Print from Airliners.net discussion forum
http://www.airliners.net/aviation-forums/tech_ops/read.main/147672/

Topic: How Flexible Is An Aircraft's Fuselage?
Username: Speedracer1407
Posted 2006-03-09 08:36:10 and read 8681 times.

I've heard often on these forums that a keen eye can notice some fuse flex during turbulence, as long as that eye is seated towards the rear of the plane, thus looking down the majority of the tube. Seems sensible to me, though I've tried many times and failed to detect it. Thus, I wonder just how much things flex. I'm reminded of the automotive industry's recent (last 10 years or so) attention to publicizing dramatic increases in chassis stiffness, thus making it yet another well-known factor of proper driving dynamics. But the figures in this case are something like tens of thousands of newton-meters per inch of tortional deflection; nobody can really detect it, unless they drive a convertible on a rough road and whitness a tiny bit of cowl shake.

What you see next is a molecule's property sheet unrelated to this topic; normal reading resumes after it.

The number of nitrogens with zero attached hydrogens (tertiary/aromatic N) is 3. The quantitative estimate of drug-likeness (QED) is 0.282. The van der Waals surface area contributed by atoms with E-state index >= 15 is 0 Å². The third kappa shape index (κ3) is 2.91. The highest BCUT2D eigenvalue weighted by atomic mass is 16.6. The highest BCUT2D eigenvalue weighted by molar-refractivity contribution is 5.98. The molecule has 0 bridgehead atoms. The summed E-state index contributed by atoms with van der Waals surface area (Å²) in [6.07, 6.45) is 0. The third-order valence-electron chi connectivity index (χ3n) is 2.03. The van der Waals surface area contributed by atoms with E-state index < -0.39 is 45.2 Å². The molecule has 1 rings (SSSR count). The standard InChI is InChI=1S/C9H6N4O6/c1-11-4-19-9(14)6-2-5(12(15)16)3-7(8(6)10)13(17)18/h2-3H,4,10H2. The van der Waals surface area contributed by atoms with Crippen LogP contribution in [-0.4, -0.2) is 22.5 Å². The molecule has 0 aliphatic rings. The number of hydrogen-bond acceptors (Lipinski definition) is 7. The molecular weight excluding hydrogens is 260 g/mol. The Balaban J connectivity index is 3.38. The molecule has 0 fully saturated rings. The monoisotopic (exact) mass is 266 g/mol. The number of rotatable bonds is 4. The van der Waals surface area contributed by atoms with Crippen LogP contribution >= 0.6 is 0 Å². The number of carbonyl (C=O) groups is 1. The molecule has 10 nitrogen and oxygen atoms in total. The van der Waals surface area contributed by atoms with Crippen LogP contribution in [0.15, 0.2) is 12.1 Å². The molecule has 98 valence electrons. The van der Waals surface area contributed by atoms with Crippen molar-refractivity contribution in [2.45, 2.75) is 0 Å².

Naturally, a multi-hundred-ton airplane is a different story, at least as far as the visible amount of fuse flex. But I'm curious about the figures involved. Do manufacturers measure fuse flex the same way auto manufacturers do? What are the figures? Is there a range of flexibility that's optimal? Or does it vary dramatically from plane to plane based on manufacturer philosophy.

Also, please keep in mind that I'm not talking about wing flex, as I feel somewhat more comfortable with that concept.

O

[Edited 2006-03-09 08:39:10]

Topic: RE: How Flexible Is An Aircraft's Fuselage?
Username: AmericanB763ER
Posted 2006-03-09 11:28:59 and read 8661 times.

Fuselage flex is easily noticeable when you're standing at the gate with the aircraft parked in front of you - just look down the window row and you'll see where the fuselage is bending (the portion above the wing box is slightly higher than both ends of the fuselage due to gravity)